Lucille Colacito

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Lucille Colacito
Lucille Colacito.jpg
All-American Girls Professional Baseball League
Catcher
Born: (1921-12-27)December 27, 1921
Florence, Colorado
Died: January 30, 1998(1998-01-30) (aged 76)
Adams City, Colorado
Batted: Right Threw: Right
Teams
Career highlights and awards
  • Women in Baseball – AAGPBL Permanent Display
    at Baseball Hall of Fame and Museum (1988)

Lucille Colacito [Appugliese] (December 27, 1921 – January 30, 1998) was a catcher who played from 1944 through 1945 in the All-American Girls Professional Baseball League. Listed at 5 ft 3 in (1.60 m), 120 lb, she batted and threw right-handed.[1]

Born in Florence, Colorado, Lucille Colacito had limited experience before joining the league because her high school did not have sports teams. Then she began playing amateur softball in the local area.[2]

After graduating from school in 1943, she received an invitation to attend the next AAGPBL spring training in Peru, Illinois. ״Lou״, as her teammates nicknamed her, played two years with the Kenosha Comets.[3]

Her most productive season came in 1944, when she posted career-numbers in games played (85), average (.179), runs (24) and RBI (22), while tying for eighth in the league for the most doubles (7).[4][5]

After leaving the league, Colacito returned home and played softball for some years. She later continued her activities as a golfer and won several local awards over the years. She and her husband raised a son and two grandchildren.[6]

She form part of Women in Baseball, a permanent display based at the Baseball Hall of Fame and Museum in Cooperstown, New York, which was unveiled in 1988 to honor the entire All-American Girls Professional Baseball League. She was also elected to the Denver Softball Hall of Fame.[6]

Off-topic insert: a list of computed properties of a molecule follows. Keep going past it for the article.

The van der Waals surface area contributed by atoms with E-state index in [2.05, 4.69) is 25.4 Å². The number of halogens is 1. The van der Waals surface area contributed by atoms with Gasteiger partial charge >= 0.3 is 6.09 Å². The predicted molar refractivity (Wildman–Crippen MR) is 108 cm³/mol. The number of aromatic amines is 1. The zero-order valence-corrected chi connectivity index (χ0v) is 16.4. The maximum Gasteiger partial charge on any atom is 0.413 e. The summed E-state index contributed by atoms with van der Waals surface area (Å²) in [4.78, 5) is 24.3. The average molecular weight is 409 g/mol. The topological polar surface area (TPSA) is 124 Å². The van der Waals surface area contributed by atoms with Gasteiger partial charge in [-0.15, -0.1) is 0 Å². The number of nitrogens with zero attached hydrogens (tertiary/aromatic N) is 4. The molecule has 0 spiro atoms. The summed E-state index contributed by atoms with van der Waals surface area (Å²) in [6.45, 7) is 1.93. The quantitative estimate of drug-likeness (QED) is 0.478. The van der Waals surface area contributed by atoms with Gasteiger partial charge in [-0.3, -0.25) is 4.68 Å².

Lucille Colacito died in 1998 in Adams City, Colorado, at the age of 76.[7]

Career statistics[edit]

Batting

GP AB R H 2B 3B HR RBI SB TB BB SO BA OBP SLG
153 445 37 73 9 0 2 28 42 88 BB 38 50 .164 .230 .198

Fielding

GP PO A E TC DP FA
149 560 65 22 647 9 .966

[1][8]

Sources[edit]

  1. ^ a b "All-American Girls Professional Baseball League official website – Lucille Colacito profile". 
  2. ^ Encyclopedia of Women and Baseball – Leslie A. Heaphy, Mel Anthony May. Publisher: McFarland & Company, 2006. Format: Softcover, 438pp. Language: English. ISBN 0-7864-2100-2
  3. ^ 1944 Kenosha Comets
  4. ^ All-American Girls Professional Baseball League Record BookW. C. Madden. Publisher: McFarland & Company, 2000. Format: Hardcover, 294pp. Language: English. ISBN 0-7864-0597-X
  5. ^ 1945 Kenosha Comets
  6. ^ a b Encyclopedia of Women and Baseball
  7. ^ Ancestry.com – Lucille M. Colacito report
  8. ^ All-American Girls Professional Baseball League Record Book